The coefficients {Aâ‚™}, {Bâ‚™}, {Î»â‚™}, C, D, and E are constants that should be fit from the initial and boundary conditions of the case. The work we did studying the Fourier series will play!

The boundary conditions are the constraints imposed at x=0 and x=L. We encounter two kinds of constraints in practical scenarios:

- Insulation, which translates into âˆ‚u/âˆ‚x=0 on the rod extremity. This constraint prevents the warmth from flowing in or out of the rod;
- Fixed temperature on the rod extremity: for instance, the rod tip might be heated or cooled by a thermoelectric cooler, keeping it at a desired temperature.

The mix of constraint types will dictate the suitable flavor of the Fourier series to represent the initial temperature profile.

## Each ends insulated

When each rod ends are insulated, the gradient of the temperature profile gets set to zero at x=0 and x=L:

The initial condition is the temperature profile along the rod at t=0. Assume that for some obscure reason â€” perhaps the rod was possessed by an evil force â€” the temperature profile looks like this:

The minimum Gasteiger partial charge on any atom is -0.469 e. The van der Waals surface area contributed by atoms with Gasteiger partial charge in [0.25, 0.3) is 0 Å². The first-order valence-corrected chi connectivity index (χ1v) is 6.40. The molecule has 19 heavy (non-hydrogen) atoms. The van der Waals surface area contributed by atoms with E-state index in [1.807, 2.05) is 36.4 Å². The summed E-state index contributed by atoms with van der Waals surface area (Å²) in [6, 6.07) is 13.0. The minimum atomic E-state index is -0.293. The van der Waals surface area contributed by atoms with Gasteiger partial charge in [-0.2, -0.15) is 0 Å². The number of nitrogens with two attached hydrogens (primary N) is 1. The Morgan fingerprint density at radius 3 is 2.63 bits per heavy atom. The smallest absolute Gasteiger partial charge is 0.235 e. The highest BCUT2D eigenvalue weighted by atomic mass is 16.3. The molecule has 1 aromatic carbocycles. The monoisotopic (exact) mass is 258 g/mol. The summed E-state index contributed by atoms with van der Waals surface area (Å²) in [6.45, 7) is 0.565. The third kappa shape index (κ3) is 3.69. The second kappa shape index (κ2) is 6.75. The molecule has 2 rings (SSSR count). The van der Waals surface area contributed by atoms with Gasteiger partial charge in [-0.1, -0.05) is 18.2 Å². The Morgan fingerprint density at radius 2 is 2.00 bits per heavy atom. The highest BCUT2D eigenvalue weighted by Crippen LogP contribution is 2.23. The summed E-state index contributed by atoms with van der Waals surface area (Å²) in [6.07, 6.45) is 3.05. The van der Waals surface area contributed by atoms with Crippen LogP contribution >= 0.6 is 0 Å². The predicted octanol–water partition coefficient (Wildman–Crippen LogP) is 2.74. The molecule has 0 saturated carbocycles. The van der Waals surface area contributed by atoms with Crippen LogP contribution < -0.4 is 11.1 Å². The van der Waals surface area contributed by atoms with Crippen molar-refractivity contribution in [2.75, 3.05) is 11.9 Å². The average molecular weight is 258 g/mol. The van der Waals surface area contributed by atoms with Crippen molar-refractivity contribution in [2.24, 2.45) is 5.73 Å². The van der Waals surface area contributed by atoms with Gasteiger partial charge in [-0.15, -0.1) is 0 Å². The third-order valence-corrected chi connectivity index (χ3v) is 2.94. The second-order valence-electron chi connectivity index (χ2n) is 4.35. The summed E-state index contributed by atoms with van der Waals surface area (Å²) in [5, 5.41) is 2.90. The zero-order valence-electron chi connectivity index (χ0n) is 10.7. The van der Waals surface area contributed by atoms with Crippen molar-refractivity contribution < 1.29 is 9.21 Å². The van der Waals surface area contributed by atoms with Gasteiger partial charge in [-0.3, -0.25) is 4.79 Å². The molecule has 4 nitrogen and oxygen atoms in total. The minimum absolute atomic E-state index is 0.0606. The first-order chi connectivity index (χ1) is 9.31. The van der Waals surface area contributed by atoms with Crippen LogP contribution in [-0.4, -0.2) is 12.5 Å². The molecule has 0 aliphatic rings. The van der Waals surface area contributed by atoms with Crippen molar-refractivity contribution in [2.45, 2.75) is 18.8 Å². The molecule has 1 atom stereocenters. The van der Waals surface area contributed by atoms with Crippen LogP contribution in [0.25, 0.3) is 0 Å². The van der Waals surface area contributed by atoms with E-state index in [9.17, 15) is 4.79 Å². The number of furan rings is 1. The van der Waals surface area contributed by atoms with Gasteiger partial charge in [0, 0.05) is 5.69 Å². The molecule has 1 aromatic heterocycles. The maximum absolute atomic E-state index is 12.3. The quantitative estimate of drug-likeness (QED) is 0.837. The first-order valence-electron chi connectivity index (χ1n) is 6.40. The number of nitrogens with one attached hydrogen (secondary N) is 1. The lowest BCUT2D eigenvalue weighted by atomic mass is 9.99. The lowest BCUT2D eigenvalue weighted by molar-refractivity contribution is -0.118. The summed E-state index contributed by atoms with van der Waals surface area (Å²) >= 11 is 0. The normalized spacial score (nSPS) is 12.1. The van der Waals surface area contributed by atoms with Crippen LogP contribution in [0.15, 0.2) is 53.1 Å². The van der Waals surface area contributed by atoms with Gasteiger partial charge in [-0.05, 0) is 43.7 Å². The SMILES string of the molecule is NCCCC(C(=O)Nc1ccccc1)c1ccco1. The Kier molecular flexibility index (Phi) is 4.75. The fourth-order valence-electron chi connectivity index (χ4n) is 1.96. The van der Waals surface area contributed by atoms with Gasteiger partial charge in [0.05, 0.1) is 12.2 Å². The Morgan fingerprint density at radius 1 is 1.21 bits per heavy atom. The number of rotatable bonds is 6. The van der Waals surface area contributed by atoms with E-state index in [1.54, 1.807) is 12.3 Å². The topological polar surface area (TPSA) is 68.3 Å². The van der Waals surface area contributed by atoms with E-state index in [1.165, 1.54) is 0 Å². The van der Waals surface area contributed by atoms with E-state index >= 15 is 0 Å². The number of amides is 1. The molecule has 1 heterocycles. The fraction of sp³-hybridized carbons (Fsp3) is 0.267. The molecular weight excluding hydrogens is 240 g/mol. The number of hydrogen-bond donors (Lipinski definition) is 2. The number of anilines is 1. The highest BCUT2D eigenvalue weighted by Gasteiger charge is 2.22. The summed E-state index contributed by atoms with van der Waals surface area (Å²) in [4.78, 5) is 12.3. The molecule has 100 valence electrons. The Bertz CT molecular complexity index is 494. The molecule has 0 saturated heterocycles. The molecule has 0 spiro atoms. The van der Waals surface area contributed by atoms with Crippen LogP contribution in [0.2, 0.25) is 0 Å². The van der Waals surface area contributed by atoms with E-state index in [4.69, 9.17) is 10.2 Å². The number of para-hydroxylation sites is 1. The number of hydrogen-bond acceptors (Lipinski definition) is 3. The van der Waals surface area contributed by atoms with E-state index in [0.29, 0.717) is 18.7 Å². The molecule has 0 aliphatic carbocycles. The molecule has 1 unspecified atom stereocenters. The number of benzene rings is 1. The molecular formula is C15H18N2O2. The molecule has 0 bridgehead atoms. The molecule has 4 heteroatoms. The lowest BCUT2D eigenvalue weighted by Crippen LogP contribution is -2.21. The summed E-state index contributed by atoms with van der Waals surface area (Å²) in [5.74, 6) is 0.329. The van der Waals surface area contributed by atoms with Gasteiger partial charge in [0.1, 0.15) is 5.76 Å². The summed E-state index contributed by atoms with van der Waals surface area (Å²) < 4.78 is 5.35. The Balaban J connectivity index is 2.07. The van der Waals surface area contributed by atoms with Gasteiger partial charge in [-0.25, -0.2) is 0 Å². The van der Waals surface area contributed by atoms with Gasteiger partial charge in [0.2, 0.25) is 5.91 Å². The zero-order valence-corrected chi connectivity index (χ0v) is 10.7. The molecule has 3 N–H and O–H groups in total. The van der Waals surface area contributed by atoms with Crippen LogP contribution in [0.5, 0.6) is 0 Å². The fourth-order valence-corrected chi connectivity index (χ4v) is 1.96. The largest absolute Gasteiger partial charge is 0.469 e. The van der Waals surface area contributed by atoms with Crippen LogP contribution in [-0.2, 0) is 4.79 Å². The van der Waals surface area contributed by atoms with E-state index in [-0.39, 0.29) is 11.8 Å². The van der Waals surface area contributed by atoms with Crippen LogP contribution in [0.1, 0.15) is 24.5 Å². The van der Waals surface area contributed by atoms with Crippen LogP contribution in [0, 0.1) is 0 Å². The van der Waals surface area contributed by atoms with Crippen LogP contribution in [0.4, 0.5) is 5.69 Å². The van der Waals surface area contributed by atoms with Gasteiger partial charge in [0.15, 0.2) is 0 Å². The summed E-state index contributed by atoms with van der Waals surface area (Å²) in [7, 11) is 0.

To run our simulation of the temperature evolution, we want to match equation (2) evaluated at t=0 with this function. We all know the initial temperature profile through sample points but not its analytical expression. That may be a task for a Fourier series expansion.

From our work on the Fourier series, we observed that an *even half-range expansion* yields a function whose derivative is zero at each extremities. That’s what we want on this case.

Figure 3 shows the even half-range expansion of the function from Figure 2:

Although the finite variety of terms utilized in the reconstruction creates some wiggling on the discontinuities, the derivative is zero on the extremities.